Yet if you’re looking for a dark horse to cause an upset then this could be Cardiff runner Jake Smith. After running 60:31 at the World Half Marathon Championships last autumn, he ran 2:11:00 for the marathon recently despite only starting off as a mere pacemaker. However, after finishing 14th in the 5000m at the Diamond League in Gateshead this month in 13:38.01, it suggests he might struggle for pace in Birmingham.
That pace will be tough throughout as well. Wavelight technology is being used to help the runners stay just inside the Olympic qualifying standard and it will operate at 27:20 tempo. There will also be two human pacemakers as well in the shape of Sean Tobin and David McNeill.
For slightly slower athletes, incidentally, there will also be Wavelight pacing to help them crack the 28-minute barrier.
Athletes from 26 nations are expected to compete and, as always, Spain will have a strong team. This time it includes Carlos Mayo and Juan Antonio Perez, the latter having clocked 27:46.08 this season. Reigning European Cup champion Yeman Crippa of Italy will not be in Birmingham, though.
Farah is not entirely rusty, of course. He stretched his legs to win the Djibouti Half-Marathon in March in 63:06. Last September he set a world record for the one-hour run in Brussels, too, whereas a few days later he beat Scott by 12 seconds in the Antrim Coast Half-Marathon in Northern Ireland with 60:27.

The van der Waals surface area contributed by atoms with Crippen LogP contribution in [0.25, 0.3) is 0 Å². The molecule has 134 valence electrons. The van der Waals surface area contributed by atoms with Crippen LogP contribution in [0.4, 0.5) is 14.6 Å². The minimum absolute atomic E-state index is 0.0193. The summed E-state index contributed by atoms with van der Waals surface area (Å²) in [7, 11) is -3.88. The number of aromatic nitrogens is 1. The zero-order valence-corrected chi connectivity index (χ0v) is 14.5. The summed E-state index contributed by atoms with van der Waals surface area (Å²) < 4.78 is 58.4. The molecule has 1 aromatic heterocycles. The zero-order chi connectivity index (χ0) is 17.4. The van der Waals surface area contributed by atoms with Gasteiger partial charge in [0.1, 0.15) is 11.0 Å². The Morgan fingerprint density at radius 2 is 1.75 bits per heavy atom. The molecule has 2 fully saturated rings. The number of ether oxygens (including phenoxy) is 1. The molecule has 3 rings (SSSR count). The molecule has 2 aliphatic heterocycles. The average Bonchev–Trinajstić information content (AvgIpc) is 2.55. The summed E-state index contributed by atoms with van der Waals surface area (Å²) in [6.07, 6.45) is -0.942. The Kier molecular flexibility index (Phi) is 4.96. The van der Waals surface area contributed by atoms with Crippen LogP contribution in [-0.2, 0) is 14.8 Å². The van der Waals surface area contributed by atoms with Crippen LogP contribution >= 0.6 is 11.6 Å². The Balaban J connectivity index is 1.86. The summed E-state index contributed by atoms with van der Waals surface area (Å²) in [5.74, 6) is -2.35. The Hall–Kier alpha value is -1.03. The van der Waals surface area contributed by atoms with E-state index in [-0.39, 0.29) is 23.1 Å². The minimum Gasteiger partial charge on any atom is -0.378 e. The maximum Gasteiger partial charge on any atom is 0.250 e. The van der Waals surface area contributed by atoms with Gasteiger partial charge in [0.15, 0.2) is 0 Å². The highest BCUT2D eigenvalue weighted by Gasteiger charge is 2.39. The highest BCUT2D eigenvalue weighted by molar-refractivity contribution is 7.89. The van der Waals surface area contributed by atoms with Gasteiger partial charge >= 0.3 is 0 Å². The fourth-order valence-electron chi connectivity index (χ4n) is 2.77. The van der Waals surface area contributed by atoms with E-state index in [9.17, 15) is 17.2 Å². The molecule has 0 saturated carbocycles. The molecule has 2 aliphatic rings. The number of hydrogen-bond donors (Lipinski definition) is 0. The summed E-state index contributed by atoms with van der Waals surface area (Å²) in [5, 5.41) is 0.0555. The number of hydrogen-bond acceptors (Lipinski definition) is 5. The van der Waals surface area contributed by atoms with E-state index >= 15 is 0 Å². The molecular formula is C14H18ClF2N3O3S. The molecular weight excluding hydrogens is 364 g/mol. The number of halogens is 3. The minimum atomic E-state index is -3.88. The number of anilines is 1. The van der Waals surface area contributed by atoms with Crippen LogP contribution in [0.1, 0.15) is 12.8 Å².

In addition to being reigning Olympic champion at 5000m and 10,000m, he has won 10 global track titles in the past decade and is keen to end his career with another Olympic title in Tokyo.
As well as the GB team athletes, there are further domestic entries such as Mo Aadan, Phil Seseman and Hugo Milner, whereas the men’s B race includes Ellis Cross, Matt Clowes, Josh Griffiths and Calum Johnson among others.
McColgan leads women’s entries
Eilish McColgan is the quickest on paper with a recent 30:58.94 in California which lifted her to No.5 on the UK all-time rankings. Almost exactly 30 years since her mum, Liz, won the world title in Tokyo, Eilish will hope to book her Olympic spot in the GB team to the same city this year.
She faces a competitive line-up, though, which includes fellow Brits Amy-Eloise Markovc, Verity Ockenden and Jess Judd. In March, Markovc won the European indoor 3000m title with Ockenden taking bronze. Then, in mid-May, Markovc finished less than a second outside the Olympic 10,000m qualifying standard with 31:25.91 in California, too, as Judd finished a fraction behind her in 31:25.98. Ockenden, meanwhile, ran a big 5000m PB of 15:03.51 in the US this month.
An intriguing entrant on the original start lists was Beth Potter, but sadly she now looks likely to compete in a World Triathlon series event in Leeds on Sunday (June 6). Since winning the British 10,000m title in 2017, Potter has become a member of the British Triathlon programme and focuses primarily on the swim-bike-run sport. Yet in early April she ran the fastest time ever recorded by a woman in a 5km road race with 14:41 and would have surely given McColgan and the other full-time runners a decent challenge.